|Pope, in Letter, Takes on Celibacy Debate
By Stacy Meichtry
Wall Street Journal
October 18, 2010
Pope Benedict XVI said on Monday that the Vatican's recent sexual-abuse crisis might prompt aspiring priests to question the Catholic Church's requirement that clergy be celibate, as he publicly waded for the first time into a debate over whether priestly celibacy is partly to blame for the abuse.
In a letter to seminarians world-wide, the pontiff defended the church's celibacy prerequisite as a way for priests to attain "an authentic, pure and mature humanity."
Yet as he addressed the sexual-abuse scandal that has shaken the church over the past year, the pontiff said abusive priests had "disfigured their ministry by sexually abusing children."
"As a result of all this," he continued, "many people, perhaps even some of you, might ask whether it is good to become a priest—whether the choice of celibacy makes any sense as a truly human way of life."
The comments marked the first time Pope Benedict has directly spoken about the church's celibacy policy in the context of the sexual-abuse scandals. As thousands of allegations of children sexually abused by priests have been documented in Ireland over the past year—and other cases reported in Belgium and Germany—Catholic officials in Europe have questioned whether priestly celibacy is partly to blame for the abuse. Some say the two are linked because the celibacy requirement limits the pool of candidates for the priesthood by excluding married men.
Sandro Magister, a longtime Vatican watcher who writes for Italy's L'Espresso magazine, said he couldn't remember Pope Benedict ever mentioning sexual abuse and celibacy in the same breath. With the move, the pope appeared willing to engage in a discussion that previous popes have considered off-limits, he said.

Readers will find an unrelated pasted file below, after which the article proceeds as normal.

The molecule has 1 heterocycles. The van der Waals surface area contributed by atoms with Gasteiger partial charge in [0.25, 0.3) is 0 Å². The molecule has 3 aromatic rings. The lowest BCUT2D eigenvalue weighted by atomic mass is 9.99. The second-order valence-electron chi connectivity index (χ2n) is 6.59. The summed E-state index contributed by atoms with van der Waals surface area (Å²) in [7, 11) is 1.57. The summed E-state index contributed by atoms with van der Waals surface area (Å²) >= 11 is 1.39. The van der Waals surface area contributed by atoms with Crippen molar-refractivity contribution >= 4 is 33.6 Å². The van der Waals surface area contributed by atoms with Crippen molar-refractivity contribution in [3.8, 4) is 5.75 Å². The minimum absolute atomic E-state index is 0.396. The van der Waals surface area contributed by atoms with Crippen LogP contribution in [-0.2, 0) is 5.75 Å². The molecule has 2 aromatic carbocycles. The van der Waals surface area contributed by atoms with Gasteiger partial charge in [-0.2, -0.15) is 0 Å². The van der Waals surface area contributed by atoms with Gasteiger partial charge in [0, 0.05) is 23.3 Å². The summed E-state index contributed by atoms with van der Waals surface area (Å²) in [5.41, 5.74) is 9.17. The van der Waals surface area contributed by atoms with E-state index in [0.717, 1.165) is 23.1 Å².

"It's the first time I've seen [the issues] placed together" by the pope, Mr. Magister said, adding that he believes Pope Benedict ultimately aims to "reinforce" the church's celibacy rule by engaging in debate, not to question it.
Since the sexual-abuse crisis exploded in the U.S. a decade ago and resurfaced in Europe this year, the pope has toughened Vatican rules on disciplining abusive priests, met with victims, and accepted the resignation of bishops who covered up abuse. The Vatican, however, has steered clear of any suggestion that the celibacy rule was up for discussion, treating abuse as a separate issue.
In March, Cardinal Christoph Schonborn of Vienna called on the church to seriously examine potential causes of sexual abuse, including how the church trains new priests. "That includes the issue of celibacy," he wrote in a newsletter. Cardinal Schonborn, a former student of the pope, later clarified that he wasn't placing a question mark over the celibacy requirement.
The debate was rekindled in September when two bishops in Belgium, which has recently been rocked by hundreds of allegations of clerical sexual abuse, questioned whether married men should be excluded from the priesthood.
Pope Benedict has repeatedly described the celibacy requirement as a "gift" from God.
Write to Stacy Meichtry at firstname.lastname@example.org
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